Trusts

A trust is a legal arrangement in which someone agrees to hold and manage property for the benefit of another. With a trust, three parties are involved: the one who transfers the property to the trust (called the grantor), the one who has the responsibility for managing the property (the trustee), and the one for whose benefit the trust is established (the beneficiary).

Because of the historical development of trusts and the state law rules that govern them, the courts are much more likely to give effect to the transfer of broad powers to a trustee than they would to an executor. This means that trusts can be extremely flexible estate planning tools. Unlike your will, which becomes a public document when admitted to probate, trust arrangements even those that are closely tied into an asset transfer from a will can be kept from the public eye.

Here, we discuss using trusts to benefit someone without transferring to him or her the full control over the trust assets. (Tax-minimizing techniques using trusts are discussed elsewhere.) You might want to consider using a trust to:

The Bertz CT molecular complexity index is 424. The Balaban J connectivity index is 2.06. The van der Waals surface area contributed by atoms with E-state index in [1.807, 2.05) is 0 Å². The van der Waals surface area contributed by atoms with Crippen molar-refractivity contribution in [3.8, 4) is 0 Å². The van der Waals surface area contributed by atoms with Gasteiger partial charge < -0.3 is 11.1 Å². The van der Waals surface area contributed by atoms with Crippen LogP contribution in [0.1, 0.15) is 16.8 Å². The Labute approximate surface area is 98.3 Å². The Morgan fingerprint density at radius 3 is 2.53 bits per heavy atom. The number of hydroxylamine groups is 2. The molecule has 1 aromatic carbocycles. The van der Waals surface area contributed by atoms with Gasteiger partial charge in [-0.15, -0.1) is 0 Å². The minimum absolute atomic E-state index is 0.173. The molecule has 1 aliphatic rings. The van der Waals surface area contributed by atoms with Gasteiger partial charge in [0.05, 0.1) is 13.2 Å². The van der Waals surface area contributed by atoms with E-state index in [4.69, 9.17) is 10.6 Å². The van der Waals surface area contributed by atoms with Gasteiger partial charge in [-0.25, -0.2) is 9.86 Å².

In summary, trusts can offer the flexibility of withholding full property ownership in instances where you want to safeguard the ultimate distribution of the property to another, or where you want to temporarily withhold such full ownership rights. They also can be used to attempt to influence other's behavior, but such uses are not always enforceable.

In any case, don't forget that trust arrangements cost money: money for an attorney to draft them, and yearly fiduciary fees to the trustee for managing the trust property. Be sure that you have good reasons to incur these additional costs before you decide to go the trust route.